Student AVMA Community Outreach Excellence AwardDr. Wilke (WIS ′98), a diplomate of the American College of Veterinary Surgeons, teaches small animal surgery at the University of Minnesota College of Veterinary Medicine.
The Student AVMA gives this award to recognize a professor who goes beyond collegiate responsibilities within the community.She is a co-organizer of, and has served for more than three years as faculty adviser for, the student organization Veterinary Treatment Outreach for Urban Community Health, which provides preventive health care for the pets of homeless and low-income families. She has served as a veterinary professional on two Latin American service learning trips with University of Minnesota veterinary students through Volunteers for Intercultural and Definitive Adventures and has volunteered for spay-and-neuter clinics through the Student Initiative for Reservation Veterinary Services.
Dr. Vicki L. Wilke assistant professor, University of MinnesotaDr. Wilke also is a member of the AVMA Committee on the Human-Animal Bond and the Minnesota VMA Small Animal Welfare Committee.
Student AVMA Teaching Excellence AwardDr. Wamsley (WIS ′00), a diplomate of the American College of Veterinary Pathologists in clinical pathology, teaches and serves as coordinator of residencies in clinical pathology at the University of Florida College of Veterinary Medicine.
The Student AVMA gives this award to recognize a professor who educates, inspires, and strongly impacts veterinary students.Since 2004, Dr. Wamsley has been active in international continuing education at several annual conferences and via online distance education. She also performs outreach by volunteering for the veterinary college's public radio show, “Animal Airwaves–Live,” and with local public schools as a judge for numerous science fairs and as a classroom speaker for elementary and middle school students.
Dr. Heather L. Wamsley assistant professor, University of Florida 
Veterinary students have selected Dr. Wamsley for a number of teaching awards. Her research focuses on culture in tick cells of zoonotic bacterial pathogens of the family Anaplasmataceae. 
AVMA Animal Welfare AwardDr. Bushby (IL ′72), a diplomate of the American College of Veterinary Surgeons, is chair of humane ethics and animal welfare at Mississippi State University College of Veterinary Medicine.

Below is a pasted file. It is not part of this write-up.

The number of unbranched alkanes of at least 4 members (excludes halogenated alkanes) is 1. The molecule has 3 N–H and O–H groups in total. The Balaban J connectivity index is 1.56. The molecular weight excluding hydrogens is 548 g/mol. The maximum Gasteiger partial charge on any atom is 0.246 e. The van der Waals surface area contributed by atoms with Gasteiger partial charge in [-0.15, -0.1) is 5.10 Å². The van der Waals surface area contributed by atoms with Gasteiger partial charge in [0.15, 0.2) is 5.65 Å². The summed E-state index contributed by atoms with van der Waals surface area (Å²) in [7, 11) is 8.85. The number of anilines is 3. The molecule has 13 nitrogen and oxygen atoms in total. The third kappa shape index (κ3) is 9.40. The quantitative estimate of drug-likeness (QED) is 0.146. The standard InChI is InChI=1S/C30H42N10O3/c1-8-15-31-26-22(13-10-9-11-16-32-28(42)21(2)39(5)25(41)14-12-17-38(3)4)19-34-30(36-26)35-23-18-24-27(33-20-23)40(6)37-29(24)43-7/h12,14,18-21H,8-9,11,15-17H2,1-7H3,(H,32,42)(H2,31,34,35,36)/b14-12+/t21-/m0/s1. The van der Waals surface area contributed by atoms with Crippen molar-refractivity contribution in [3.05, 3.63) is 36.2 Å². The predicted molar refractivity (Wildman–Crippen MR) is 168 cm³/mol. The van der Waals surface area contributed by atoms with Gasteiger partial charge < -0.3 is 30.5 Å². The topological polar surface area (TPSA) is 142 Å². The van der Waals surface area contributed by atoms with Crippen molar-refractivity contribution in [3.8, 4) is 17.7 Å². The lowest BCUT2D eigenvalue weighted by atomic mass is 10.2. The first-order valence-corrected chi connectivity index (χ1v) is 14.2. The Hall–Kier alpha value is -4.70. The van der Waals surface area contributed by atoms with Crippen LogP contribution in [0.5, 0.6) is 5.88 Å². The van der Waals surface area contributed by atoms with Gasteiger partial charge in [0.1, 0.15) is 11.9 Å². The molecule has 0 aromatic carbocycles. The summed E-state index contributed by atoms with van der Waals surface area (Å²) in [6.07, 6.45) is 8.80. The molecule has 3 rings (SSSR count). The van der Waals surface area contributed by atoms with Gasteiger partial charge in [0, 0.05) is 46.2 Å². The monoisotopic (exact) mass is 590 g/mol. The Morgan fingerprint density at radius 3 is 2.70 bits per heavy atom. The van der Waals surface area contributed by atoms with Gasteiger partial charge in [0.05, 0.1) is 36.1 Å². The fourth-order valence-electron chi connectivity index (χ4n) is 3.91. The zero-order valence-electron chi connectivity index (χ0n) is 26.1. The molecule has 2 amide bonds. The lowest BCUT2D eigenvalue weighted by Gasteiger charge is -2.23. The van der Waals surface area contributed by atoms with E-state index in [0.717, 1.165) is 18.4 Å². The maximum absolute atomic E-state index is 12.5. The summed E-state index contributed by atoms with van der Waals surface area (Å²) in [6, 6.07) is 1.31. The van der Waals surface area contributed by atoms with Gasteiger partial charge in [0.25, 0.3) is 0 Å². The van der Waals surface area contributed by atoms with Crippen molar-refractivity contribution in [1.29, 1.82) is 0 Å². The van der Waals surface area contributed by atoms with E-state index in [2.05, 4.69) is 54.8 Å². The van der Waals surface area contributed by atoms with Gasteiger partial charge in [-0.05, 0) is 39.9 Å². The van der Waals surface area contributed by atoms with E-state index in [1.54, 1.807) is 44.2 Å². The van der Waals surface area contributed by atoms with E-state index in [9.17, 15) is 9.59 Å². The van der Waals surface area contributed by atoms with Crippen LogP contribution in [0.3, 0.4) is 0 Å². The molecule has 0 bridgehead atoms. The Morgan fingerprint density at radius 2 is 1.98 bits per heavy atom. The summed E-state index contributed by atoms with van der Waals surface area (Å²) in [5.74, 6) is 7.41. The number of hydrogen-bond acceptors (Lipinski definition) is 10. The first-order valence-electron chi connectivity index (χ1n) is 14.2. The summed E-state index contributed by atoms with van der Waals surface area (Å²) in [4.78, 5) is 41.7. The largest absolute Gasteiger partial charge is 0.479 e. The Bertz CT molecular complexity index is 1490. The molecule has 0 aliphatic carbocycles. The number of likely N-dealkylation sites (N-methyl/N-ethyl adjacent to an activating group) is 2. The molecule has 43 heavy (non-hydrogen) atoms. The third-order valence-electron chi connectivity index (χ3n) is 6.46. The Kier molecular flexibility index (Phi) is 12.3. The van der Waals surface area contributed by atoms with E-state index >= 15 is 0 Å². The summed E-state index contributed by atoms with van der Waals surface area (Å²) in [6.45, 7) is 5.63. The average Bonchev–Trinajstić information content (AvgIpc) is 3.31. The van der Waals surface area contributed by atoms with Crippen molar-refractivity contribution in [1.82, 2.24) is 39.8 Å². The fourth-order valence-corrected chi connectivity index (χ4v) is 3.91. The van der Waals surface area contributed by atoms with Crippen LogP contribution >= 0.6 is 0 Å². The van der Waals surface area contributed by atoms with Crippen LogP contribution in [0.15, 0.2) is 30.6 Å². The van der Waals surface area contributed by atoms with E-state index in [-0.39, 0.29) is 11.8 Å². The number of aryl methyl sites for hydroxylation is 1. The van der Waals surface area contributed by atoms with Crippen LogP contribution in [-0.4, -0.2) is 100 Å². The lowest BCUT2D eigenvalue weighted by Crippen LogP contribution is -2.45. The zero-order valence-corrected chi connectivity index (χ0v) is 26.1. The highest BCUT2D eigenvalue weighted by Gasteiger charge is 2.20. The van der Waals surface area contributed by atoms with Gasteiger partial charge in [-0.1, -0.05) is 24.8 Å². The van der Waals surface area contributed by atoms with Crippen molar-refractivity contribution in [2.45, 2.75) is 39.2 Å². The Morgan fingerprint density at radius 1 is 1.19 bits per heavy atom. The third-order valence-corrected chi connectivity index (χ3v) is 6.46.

This award recognizes an AVMA member for achievements in advancing the welfare of animals.Dr. Bushby brings third- and fourth-year veterinary students to 16 animal shelters in north Mississippi to provide basic wellness care and spay-and-neuter services for adoption-eligible animals. The program increases the adoption rates of participating shelters, provides students with experience in surgery, and sensitizes students to the plight of shelter animals. This past summer, the program had a display in the Smithsonian Institute's FolkLife Festival.
Dr. Philip A. Bushby professor, Mississippi State UniversityDr. Bushby serves on the boards of PetSmart Charities Inc., Mississippi Spay and Neuter, and the Association of Shelter Veterinarians. He is a member of the organizing committee that is developing the proposal for a specialty in shelter medicine.
AVMA Humane AwardDr. Heleski and Adroaldo Zanella, PhD, developed the annual Intercollegiate Animal Welfare Judging and Assessment Competition. The first competition, in 2002, involved 18 undergraduate students. The competition has grown in size and scope, attracting strong participation from veterinary students.
This award recognizes a nonveterinarian for achievements in advancing the welfare of animals.For the past decade, Dr. Heleski has been involved in the International Society for Equitation Science. In 2007, she was in charge of hosting the society's conference at Michigan State University. For the past few years, she has been a board member, and currently she serves as the procedural adviser. More recently, she became chair of the scientific committee working on revisions to the Equine Welfare Code of Canada's National Farm Animal Care Council.
Camie R. Heleski, PhD coordinator, two-year horse management program, Michigan State UniversityDr. Heleski's research relates to equine behavior, equine welfare, horse-human interaction, and the role of working equids in developing countries.